Bright Lights, Small City (a blog post)

I’m generally the sort of person that likes to have plans, well, planned out well in advance. 

But sometimes a friend drops a link in your chat box and says “do you guys want to go to Binghamton tomorrow?”

And… well.  It looked good  — the link, the hanging out with close friends, the relatively short drive (1-½ hour or so).  And we didn’t have anything urgent to do that Saturday, and…

So we drove to Binghamton. 

Binghamton is… well, let’s start.  NYState is in the Rust Belt, which I’m sure you know if you live around here.  It has a lot of remnants of former glory — for instance, I grew up in (near) Rochester, which is the birthplace of Kodak, Xerox, and Bauch and Lomb (film cameras, photocopiers, and eye care/vision enhancement).  You can see not only, say, the Eastman House (George Eastman founded Kodak) but the old Kodak building, the Xerox tower, the great mausoleums for all these people, then Gleason (works) and Strong… hold on I need to google… oh ha.  Henry Alvah Strong, first president of Kodak. Via Helen Strong Carter, his daughter, First Lady of Hawaii in the early 1900s, go Rochester. 

…Strong Museum of Play, it turns out, is a totally different Strong family.  

Okay, so point being, Rochester has the remnants.  Binghamton… has remnants like old bleached bones. The old painting advertising is still on many of the buildings — a surprising number.  There’s a few blocks where people have been building things up or tearing them down – there’s a speakeasy, which I guess is a thing which is coming back into vogue? As I get older, my tolerance for loud crowds gets smaller and smaller, so I was secretly glad when there was a longer wait than the time we had – but it was really well done, with bookshelves and then this little “Reading room” where the bookshelf swung open into the bar itself – all done in a 20s theme, including the host/hostess and the decor. 

But then you walk one block and everything is just a little too creepy.  Everything’s falling apart and it’s just a little too decrepit, and like suddenly you’re in the sort of neighborhood where you make sure you don’t linger too long.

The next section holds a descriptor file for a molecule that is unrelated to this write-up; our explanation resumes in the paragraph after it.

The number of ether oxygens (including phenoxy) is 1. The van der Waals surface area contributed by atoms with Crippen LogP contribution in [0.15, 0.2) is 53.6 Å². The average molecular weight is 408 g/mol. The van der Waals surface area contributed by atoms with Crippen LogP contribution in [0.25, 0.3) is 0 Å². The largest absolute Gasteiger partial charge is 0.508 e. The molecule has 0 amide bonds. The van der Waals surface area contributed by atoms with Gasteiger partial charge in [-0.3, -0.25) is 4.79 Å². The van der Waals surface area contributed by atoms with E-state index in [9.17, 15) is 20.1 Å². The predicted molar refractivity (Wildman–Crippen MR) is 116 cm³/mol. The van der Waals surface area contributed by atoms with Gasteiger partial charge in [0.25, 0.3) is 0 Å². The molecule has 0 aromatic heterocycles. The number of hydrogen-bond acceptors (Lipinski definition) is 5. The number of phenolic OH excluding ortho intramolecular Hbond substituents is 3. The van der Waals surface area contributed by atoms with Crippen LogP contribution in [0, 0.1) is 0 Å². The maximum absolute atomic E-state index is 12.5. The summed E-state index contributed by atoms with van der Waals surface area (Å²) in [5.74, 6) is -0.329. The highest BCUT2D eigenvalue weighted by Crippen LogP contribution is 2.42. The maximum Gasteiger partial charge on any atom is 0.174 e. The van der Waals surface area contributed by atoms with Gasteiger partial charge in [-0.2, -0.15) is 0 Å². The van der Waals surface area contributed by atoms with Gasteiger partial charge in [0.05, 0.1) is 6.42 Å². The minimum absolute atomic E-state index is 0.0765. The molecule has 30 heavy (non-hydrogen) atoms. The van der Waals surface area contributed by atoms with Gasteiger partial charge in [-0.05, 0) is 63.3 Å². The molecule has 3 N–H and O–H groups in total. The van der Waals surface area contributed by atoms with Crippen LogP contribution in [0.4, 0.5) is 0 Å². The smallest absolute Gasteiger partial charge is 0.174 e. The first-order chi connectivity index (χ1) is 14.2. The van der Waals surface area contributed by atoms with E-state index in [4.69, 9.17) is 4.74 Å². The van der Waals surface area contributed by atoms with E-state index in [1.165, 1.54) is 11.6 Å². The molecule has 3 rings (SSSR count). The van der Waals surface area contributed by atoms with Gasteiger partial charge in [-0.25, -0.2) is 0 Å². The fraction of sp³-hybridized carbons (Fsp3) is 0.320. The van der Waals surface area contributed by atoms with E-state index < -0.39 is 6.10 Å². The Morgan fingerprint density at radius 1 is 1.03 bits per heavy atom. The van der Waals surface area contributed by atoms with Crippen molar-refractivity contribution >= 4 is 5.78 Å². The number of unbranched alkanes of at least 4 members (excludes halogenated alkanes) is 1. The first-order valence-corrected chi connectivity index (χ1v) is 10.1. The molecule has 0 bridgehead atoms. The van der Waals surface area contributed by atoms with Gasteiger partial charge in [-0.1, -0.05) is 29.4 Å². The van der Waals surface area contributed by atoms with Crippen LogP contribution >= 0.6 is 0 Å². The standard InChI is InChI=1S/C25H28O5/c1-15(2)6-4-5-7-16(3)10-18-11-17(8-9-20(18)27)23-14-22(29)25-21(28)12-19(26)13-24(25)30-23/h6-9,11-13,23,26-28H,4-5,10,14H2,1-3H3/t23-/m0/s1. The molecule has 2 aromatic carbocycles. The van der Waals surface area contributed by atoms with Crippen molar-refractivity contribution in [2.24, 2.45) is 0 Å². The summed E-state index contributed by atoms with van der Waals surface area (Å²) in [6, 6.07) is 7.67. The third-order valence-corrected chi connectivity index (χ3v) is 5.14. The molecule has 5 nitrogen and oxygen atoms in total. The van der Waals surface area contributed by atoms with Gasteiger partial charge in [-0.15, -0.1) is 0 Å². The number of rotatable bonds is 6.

And then LIGHTS!

And fair trucks and loud music – I split a fried dough with guy in our friend-couple – and Lights!

The light shows themselves were neat.  They were kind of a mixed bag in message – to – medium – like, you’d have a moment where everything was clearly well designed to be working with the —

Back up, let’s start again

The thing we were going to was Luma, which is a light festival based mainly on projecting light shows onto downtown buildings. 

Buildings with columns and that pseudo-greek architecture you get in a lot of NYS downtowns (don’t know about where all y’all are, but here, NY went through it’s Build Nice Things phase when pseudo-greek was in vogue, so important buildings have columns or faux columns and all the rest). 

So parts of the shows really worked with that, the faux columns overlaid with like brick smokestacks or the whole building seeming to crumble and fall down – but other parts just seemed like, to quote, WinAmp Visualizations. 

It’s a neat form of projected art, and I really wanted to see more of it, but we ended up going to two indoor events which were also totally worth seeing (ticketed, but our friend had gotten tickets and I think they were like $4/head). 

The first was dancers-with-projected light and they were telling this story of – well, when I looked it up, their meaning was a bit different, but to me, it was this guy taming magic. 

He learned about sigils (I DID Have that right, bad spellcheck) and moving the world, he tamed these two fighting with Hiko and Kwxe, I mean lightning and fire, and he looked in the faces of the Gods and defied them. 

It was amazing and it made me want to write everything in Fae Apoc like that, full of magic and flashing lights and bringing it back to its very anime-inspired roots. 

The last display was… well, calming, if not for the drunks.  It was in the basement of a parking garage, a series of lights and sounds made to imitate a rainstorm.  Really well-done, though it made me want to go fix the dripping gutter…

Aah, the dangers of real life sneaking in. 🙂

From there, back to our cars and back home, but it was well worth the drive, and not just because we got to see our friends. 

Oh, and someone had made a dragon over all of their office windows on one floor, out of post-its like giant pixel art.  Absolutely amazing, but way too hard to photograph. 

And does anyone know why the Post Office Depot had mailboxes mounted on jacks?

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